Is there a "Bat-shit crazy, whack-bar things Donald Trump is likely to say before election day" bingo card on the internet yet ?
RIP, Helen Kelly and thank so much for standing up for workers.
I met Helen only briefly two years ago - the day after Dirty Politics was published. It was at the UBS in Dunedin and she was buying four copies. We had a quick chat about the book and I told her to keep up the good work she'd always done.
My sincere condolences to her friends and family.
I know it's a celebration, but that still didn't stop John Campbell's gushing of superlatives seem spurious.
Not at all. Thomas Oliver is a one-man Op Shop..
Steve Abel – NZ’s answer to Nick Cave
No he is not. Steve Abel is a solid, competent singer-songwriter, but nothing beyond that.
He is merely ok, in a blandly capable manner, but dull as dishwater otherwise. His songs simply don't have the breadth, depth and richness of Cave's ouvre.
None of his songs even approach 'Tupelo', 'The Mercy Seat', 'Brother My Cup Is Empty' and umpteen more.
(Sorry Jason, I realise I'm being cranky, but NC&TBS have been my favourite band for over 30 years, I've seen them four times in the past 25 years, etc, etc).
The returning host John Campbell was relaxed and eloquent and the show itself felt quite different to last year’s slightly strained anniversary award.
It might've felt like that if you were there, but it came across really poorly on TV (I watched RNZ's coverage).
I watched it for an hour and it seemed curiously flat and dull.
As for Campbell, again, it may've seemed like that if you were there, but I thought he was really poor.
Over and over, every time he introduced a band or commented once they'd finished, it was just dire. He reeled off, over and over, a plethora of platitudes that became increasingly empty, patronising and spurious the more it happened.
It was like seeing a proud parent gushing over their kids' kindergarten painting, an excess of completely needless superlatives, every time he opened his gob.
It would've helped if he'd been a lot more measured and professional, rather than being a fan-boy, over and over. He was just embarrassing.
It pains me to say all this about him, too. He's superb when he's professional and I like a lot of the same bands he does, but some restraint would've been appreciated in this case.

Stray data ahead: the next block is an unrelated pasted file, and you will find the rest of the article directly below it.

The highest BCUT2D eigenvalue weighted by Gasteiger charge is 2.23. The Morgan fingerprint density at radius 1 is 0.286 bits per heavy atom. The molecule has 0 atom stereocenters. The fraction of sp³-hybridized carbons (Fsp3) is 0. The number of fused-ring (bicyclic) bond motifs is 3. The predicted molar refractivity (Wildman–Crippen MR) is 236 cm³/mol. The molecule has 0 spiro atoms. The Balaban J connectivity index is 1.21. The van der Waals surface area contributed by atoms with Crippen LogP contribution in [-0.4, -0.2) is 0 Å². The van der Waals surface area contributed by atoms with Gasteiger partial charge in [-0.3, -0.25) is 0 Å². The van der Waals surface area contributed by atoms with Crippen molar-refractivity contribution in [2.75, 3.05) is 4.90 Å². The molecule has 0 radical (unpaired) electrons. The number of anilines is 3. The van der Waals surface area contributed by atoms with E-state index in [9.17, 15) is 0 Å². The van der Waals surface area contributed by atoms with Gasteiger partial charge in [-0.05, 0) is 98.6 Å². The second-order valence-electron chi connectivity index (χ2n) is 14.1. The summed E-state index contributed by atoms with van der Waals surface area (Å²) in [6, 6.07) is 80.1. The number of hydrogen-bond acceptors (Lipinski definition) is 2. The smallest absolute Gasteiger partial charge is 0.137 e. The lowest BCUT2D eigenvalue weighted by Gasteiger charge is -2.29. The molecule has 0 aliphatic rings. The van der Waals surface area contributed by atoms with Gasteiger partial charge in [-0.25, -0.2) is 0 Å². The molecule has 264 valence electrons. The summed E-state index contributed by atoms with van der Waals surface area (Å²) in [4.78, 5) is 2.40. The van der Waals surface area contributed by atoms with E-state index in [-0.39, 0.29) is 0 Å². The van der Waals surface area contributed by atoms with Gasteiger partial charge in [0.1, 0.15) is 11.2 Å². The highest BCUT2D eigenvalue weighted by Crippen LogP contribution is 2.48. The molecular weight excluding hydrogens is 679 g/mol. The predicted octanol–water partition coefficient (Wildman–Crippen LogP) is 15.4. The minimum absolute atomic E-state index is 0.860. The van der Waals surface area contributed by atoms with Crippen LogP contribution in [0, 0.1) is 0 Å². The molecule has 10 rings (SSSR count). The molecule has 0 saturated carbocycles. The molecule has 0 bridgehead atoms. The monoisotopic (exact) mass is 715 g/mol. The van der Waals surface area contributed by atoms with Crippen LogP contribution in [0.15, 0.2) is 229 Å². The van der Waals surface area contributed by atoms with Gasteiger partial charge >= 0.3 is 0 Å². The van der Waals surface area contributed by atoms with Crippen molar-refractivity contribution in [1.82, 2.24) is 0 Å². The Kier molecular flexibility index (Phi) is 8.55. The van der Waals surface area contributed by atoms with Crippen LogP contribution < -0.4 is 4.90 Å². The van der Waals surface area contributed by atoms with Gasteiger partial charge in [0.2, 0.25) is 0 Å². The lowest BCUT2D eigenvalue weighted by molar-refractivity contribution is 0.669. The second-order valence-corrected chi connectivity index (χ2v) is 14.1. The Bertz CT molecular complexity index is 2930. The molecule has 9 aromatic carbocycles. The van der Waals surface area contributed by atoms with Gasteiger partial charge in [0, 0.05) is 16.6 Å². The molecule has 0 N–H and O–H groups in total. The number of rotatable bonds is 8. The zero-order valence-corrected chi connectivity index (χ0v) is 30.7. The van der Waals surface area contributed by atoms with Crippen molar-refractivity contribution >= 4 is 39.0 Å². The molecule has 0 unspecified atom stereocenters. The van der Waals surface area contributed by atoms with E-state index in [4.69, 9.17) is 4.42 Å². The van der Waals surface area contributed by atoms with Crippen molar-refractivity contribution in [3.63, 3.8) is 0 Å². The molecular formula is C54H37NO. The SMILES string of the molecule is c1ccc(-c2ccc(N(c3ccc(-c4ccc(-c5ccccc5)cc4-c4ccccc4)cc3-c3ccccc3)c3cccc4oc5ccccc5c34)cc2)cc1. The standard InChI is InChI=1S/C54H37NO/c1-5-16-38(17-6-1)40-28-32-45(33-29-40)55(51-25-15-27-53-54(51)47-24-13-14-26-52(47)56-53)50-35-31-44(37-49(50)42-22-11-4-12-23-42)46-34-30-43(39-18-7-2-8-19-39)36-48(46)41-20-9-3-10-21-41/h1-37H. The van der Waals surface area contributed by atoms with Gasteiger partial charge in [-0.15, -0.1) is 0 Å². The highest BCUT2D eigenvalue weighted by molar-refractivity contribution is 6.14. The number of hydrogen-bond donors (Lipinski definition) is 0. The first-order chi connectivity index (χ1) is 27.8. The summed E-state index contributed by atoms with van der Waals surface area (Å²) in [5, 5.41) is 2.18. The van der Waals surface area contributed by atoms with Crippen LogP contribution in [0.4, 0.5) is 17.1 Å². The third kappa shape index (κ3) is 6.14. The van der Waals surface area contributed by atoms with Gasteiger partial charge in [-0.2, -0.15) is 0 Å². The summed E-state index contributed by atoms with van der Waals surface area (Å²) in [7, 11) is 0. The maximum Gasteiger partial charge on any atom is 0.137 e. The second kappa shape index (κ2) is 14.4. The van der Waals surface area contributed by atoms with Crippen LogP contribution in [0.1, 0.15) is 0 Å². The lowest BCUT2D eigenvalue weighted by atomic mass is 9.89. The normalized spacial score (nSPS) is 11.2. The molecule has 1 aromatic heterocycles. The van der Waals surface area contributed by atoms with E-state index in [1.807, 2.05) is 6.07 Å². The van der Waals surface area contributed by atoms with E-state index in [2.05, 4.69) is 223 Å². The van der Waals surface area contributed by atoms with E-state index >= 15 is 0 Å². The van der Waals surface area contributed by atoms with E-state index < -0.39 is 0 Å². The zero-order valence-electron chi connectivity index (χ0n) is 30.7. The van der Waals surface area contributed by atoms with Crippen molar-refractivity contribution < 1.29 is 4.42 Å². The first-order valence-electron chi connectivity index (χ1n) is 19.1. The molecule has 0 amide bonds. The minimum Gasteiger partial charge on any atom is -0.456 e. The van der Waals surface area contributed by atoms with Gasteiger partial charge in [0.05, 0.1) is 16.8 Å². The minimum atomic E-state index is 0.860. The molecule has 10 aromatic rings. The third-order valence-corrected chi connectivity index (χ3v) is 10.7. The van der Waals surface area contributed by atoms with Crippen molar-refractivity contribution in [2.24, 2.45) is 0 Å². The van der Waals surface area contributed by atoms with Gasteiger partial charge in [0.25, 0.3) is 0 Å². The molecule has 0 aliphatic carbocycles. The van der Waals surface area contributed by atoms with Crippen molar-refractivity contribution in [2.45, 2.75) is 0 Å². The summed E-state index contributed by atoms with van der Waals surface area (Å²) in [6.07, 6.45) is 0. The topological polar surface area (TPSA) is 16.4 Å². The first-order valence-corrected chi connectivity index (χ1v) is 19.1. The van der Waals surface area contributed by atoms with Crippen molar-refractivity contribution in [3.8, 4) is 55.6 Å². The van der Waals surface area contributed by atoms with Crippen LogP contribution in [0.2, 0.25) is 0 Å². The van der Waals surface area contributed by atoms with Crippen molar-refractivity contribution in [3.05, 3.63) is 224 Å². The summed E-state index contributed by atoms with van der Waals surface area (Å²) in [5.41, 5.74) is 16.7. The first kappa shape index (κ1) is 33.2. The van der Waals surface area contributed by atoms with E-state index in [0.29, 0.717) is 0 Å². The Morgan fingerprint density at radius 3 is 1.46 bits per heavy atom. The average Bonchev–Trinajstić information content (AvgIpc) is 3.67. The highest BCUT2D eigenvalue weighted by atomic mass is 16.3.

Saw the movie on Thursday, too. He's really put himself through the mincer (especially in his twenties, early thirties) has Nick Cave and always managed to endure, but dear oh dear, he really looked - understandably - wrung-out by things in it.
Both it and the new album are very compelling but sombre, needless to say.
Regarding Paddy Gower, I had to laugh at his comment a few nights ago that "they are really drinking the kool-aid here."
I too was lucky enough to see Suicide in London, in '98 at a gig at the Royal Festival Hall as part of the John Peel-curated Meltdown Festival.
An excellent electronica trio, Add N To (X) opened up, then Suicide followed, playing all of their debut, plus a few songs from their very under-rated second album. They were bloody amazing.
Unfortunately, they were followed by the Jesus And Mary Chain who dull as hell.
As an aside, my mates and I noticed a guy down the front with really long hair and wearing a tie-dyed Hendrix t-shirt. We all agreed we recognised him from the NZ music scene, but we couldn't quite put our finger on it.
Later, on the bus home, the penny dropped - it was the ex-bass player from Wellington punks Flesh D-Vice...
Caroline Easther was drummer in the first half of the 80s for how long I don't know. (She was flatting with a friend.)
Er, second half, actually. She would've replaced Alan Haig who left in '85 after the 'Leather Jacket' single, then she would've joined in '86, played on Brave Words in '87, left, in, '88 (IIRC) due to tinnitus, and was replaced by James Stephenson who drummed on Submarine Bells and left himself in late '90 or so.